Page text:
The sortie on 27 April was clearly flown to monitor Soviet activity along roads and rail lines in rear areas. Vehicular traffic and evidence of road repair could be seen along most roadways (Map 1). Examples of repair include a 15 km-long segment of the road between Ramen'e and Lipety, where surfacing material was being applied to the roadbed (Graphics 16 & 17). Road repair and replacement of destroyed bridges was observed at Podvorov'e and Schmoilovo, to the northwest and southeast of Lipety, respectively (Graphics 18 & 19). Elsewhere, two bridges on the major north-south road between Bezhanitsy and Dedovichi had not been replaced or bypassed, although the road otherwise appeared serviceable. For some reason, road work and other activity along this road was confined to the southern segment (Map 3, Graphic 20).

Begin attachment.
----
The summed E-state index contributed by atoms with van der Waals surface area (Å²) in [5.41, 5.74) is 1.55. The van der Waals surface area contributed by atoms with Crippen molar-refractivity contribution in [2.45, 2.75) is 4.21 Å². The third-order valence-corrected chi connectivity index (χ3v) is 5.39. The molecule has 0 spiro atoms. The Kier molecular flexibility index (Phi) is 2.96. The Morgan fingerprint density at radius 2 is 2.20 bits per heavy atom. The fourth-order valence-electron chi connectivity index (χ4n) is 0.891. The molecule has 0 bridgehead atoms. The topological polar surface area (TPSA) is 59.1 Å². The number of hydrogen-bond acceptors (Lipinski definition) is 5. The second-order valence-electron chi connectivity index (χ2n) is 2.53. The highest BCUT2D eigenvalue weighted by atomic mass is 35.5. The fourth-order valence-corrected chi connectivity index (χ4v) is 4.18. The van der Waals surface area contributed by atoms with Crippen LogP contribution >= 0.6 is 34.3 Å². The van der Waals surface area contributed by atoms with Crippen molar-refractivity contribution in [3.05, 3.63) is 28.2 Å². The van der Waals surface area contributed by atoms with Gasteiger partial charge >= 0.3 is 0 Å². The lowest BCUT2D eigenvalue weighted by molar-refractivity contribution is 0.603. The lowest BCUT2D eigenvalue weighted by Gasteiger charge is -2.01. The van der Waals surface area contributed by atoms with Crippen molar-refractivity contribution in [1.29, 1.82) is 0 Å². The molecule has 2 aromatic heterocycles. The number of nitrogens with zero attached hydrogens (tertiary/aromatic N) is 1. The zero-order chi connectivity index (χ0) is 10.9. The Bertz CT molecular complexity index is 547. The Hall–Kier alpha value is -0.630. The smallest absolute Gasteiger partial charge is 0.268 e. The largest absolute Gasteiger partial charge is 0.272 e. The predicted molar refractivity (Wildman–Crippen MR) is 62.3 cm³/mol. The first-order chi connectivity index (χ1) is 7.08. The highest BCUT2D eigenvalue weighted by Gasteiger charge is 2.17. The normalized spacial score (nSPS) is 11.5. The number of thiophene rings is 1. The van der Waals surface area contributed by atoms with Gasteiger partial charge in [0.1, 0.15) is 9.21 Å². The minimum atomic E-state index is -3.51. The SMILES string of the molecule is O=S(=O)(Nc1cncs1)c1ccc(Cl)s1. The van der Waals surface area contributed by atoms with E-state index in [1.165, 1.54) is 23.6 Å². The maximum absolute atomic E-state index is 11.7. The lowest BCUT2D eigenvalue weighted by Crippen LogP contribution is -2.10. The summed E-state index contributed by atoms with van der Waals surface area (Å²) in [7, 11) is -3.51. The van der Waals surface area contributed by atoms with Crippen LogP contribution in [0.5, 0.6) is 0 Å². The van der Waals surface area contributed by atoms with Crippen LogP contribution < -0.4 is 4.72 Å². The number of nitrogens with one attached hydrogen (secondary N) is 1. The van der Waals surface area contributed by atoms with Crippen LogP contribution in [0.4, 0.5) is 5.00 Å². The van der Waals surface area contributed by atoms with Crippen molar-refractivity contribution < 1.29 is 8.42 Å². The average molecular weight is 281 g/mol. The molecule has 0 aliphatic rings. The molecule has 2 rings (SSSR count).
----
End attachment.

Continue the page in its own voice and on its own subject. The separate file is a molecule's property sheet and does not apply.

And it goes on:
The 67th Army launched an attack on 1 April, breaching the German defenses along the highway and rail line between the villages of Stremutka and Vernyavino (Map 2, Graphic 1). Coverage of the area on 4 April revealed evidence of fighting, which had subsided by the 20th. The northernmost (identifiable) soviet advance was indicated by artillery batteries (plus other unoccupied positions) deployed east of the railroad line between Stremutka and Zareznitsa (Graphic 2); from there, the Soviet line extended south, 5 km across the rail to Vadrino and then back across the rail bed and highway to Vernyavino. By the 20th the Germans had most likely withdrawn from initial fallback positions along the railroad to new positions along a stream to the west; however, a German artillery position that remained on the west bank of a stream at Zareznitsa suggested they could have held on there (Graphic 3). Whether or not the Germans still held these lines on 20 April, there was evidence that after 4 April, armor was employed to counter soviet attacks between Sidorovo and Zareznitsa, at Vadrino and along the rail bed southwest of Stremutka (Graphic 4). A probable knocked-out tank was sitting amidst a field of fresh track activity southwest of Stremutka (Graphic 2) There was also evidence of a more limited use of Soviet armor south of Stremutka.